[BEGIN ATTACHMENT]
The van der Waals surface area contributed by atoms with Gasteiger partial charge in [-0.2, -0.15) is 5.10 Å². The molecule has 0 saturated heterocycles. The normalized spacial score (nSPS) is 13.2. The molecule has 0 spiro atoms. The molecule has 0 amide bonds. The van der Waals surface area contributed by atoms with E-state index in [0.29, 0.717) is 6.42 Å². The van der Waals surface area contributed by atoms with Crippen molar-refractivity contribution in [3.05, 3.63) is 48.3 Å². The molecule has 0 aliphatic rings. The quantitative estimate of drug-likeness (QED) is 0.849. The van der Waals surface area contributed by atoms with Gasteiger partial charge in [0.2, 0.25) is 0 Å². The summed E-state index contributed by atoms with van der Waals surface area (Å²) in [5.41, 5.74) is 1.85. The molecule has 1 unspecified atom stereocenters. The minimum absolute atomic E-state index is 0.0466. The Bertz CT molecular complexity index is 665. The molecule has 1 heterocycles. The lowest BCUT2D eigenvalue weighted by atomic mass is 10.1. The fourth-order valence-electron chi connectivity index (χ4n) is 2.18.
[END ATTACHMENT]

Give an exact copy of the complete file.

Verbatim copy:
The van der Waals surface area contributed by atoms with Gasteiger partial charge in [-0.2, -0.15) is 5.10 Å². The molecule has 0 saturated heterocycles. The normalized spacial score (nSPS) is 13.2. The molecule has 0 spiro atoms. The molecule has 0 amide bonds. The van der Waals surface area contributed by atoms with E-state index in [0.29, 0.717) is 6.42 Å². The van der Waals surface area contributed by atoms with Crippen molar-refractivity contribution in [3.05, 3.63) is 48.3 Å². The molecule has 0 aliphatic rings. The quantitative estimate of drug-likeness (QED) is 0.849. The van der Waals surface area contributed by atoms with Gasteiger partial charge in [0.2, 0.25) is 0 Å². The summed E-state index contributed by atoms with van der Waals surface area (Å²) in [5.41, 5.74) is 1.85. The molecule has 1 unspecified atom stereocenters. The minimum absolute atomic E-state index is 0.0466. The Bertz CT molecular complexity index is 665. The molecule has 1 heterocycles. The lowest BCUT2D eigenvalue weighted by atomic mass is 10.1. The fourth-order valence-electron chi connectivity index (χ4n) is 2.18.